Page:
1. Use on-page images as links, which individually launch the image gallery when clicked:[6]
    <a href=http://www.example.com/image.jpg class=”swipebox” title=”caption”>
    <img src=”http://www.example.com/image.jpg”></a>

    This approach is logical when images and/or XLinks to image files are already included in the finding aid data.

  2. Use an array of images, and launch the gallery through a single link.[7] When this is done, the array is included with the binding script above:
    <script type="text/javascript">
    $( document ).ready(function() {
    
      /* Basic Gallery, as in the function above */
      $( '.swipebox' ).swipebox();
    
      /* Dynamic Gallery, using an array */
      $( '#gallery' ).click( function( e ) {
      e.preventDefault();
      $.swipebox( [
      { href : 'http://www.example.com/image1.jpg', title : 'caption text' },
      { href : 'http://www.example.com/image2.jpg', title : 'caption text' }
      ] );
      } );
    });
    </script>

    This approach is logical when images are being newly embedded into the finding aid
    and/or when data is messy.

The Swipebox functionality can be built into an EAD-to-HTML XSLT, if links to digitized versions are part of the EAD source file. But, if this data is not available, images can be manually curated, and intentionally inserted after transformation of the EAD source file to an HTML document. The Swipe Aid Project took the latter approach.

A demonstration can be found at http://www.allisonjai.com/hurston/swipebox.html. This demonstration features images from the Zora Neale Hurston Papers, Special and Area Studies Collections, George A. Smathers Libraries, University of Florida, Gainesville, Florida. Some items from the Hurston papers have been digitized, and are available through the University of Florida Digital Collections (UFDC).[8] This project exported image URLs, metadata URLs, and titles for objects in UFDC, and transformed this data into an array for the Swipebox image gallery:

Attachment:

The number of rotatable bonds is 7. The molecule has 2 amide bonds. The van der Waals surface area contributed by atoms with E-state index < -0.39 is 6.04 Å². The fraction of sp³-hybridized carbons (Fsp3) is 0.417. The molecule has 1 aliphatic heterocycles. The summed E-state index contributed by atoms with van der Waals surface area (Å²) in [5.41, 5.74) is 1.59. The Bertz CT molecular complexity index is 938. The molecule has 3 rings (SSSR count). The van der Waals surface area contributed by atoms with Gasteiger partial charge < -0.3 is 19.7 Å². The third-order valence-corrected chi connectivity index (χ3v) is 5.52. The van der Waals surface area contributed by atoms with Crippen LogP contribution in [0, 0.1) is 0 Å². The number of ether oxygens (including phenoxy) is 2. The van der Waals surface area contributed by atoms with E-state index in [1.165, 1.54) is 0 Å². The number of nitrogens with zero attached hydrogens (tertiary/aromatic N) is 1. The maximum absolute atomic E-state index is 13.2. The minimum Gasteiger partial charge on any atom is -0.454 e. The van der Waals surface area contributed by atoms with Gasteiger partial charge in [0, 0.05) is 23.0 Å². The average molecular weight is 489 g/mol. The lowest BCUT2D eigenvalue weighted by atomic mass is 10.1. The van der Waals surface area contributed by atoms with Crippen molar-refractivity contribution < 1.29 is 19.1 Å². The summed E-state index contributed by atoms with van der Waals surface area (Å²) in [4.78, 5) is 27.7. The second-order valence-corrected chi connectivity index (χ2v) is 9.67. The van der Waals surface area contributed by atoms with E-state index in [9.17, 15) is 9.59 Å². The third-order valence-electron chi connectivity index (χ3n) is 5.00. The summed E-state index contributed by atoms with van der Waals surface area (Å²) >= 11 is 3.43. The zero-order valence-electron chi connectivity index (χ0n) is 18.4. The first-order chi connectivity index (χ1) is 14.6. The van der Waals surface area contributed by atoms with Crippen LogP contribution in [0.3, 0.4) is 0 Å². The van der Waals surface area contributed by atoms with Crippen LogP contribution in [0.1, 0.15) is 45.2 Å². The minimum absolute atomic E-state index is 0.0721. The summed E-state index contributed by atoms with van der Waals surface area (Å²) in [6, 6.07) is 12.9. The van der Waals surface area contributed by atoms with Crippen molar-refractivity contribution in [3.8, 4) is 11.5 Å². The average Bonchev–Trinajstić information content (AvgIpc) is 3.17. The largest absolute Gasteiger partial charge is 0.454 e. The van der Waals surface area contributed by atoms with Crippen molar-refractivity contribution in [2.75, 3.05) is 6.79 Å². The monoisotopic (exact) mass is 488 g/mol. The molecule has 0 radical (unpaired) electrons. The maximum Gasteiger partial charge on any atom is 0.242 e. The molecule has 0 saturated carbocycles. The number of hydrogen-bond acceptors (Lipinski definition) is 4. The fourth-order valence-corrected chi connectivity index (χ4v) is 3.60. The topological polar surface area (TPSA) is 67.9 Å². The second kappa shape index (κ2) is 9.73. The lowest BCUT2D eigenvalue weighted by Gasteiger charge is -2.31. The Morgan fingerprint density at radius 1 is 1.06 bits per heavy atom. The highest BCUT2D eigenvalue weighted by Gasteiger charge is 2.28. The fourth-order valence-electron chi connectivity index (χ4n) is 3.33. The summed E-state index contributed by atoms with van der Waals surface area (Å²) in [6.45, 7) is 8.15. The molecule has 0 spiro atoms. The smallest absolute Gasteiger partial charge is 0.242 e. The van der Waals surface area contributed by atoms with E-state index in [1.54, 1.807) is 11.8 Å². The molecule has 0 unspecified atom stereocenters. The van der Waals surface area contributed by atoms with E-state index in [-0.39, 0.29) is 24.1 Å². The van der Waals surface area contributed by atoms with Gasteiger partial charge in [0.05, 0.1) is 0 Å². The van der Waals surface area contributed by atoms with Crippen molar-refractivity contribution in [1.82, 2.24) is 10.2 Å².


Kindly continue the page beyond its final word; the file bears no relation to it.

[
{ href : 'http://www.example.com/image1.jpg', title : '<a href="http://www.example.com/metadata1"> Link text </a>' },
{ href : 'http://www.example.com/image2.jpg', title : '<a href="http://www.example.com/metadata2"> Link text </a>' }
]

The user may swipe or click through images from the collection, and follow caption links (from the title attribute) to the digital object metadata for further information.

In this demonstration, the image gallery is on a separate page from the main finding aid homepage. During testing, it was found that large image arrays slow page-load time – especially on mobile devices. Small image galleries can safely be embedded on a single page. Large galleries are perhaps safer on their own page.

Feedback and Future Directions

The demonstration was shared with colleagues and on social media. Feedback was informally collected through a survey that asked questions about the utility and functionality of the image gallery, as well its impact on collection promotion.[9] This feedback reveals desire for a mobile image gallery, as well as areas for further development of the tool.

When asked how they might use the image gallery in practice, respondents noted its application in the exploratory research stage. In particular, they commented on the image gallery’s ability to speed browsing and orientation to the collection. One respondent wrote, “A great tool for easy ‘flicking’. Previously looking at images took longer to look at individually. This is a time-saver and very attractive.” Currently, the respondents are turning to digital collections platforms and social media to browse digitized content. Integration directly with the finding aid streamlines their work.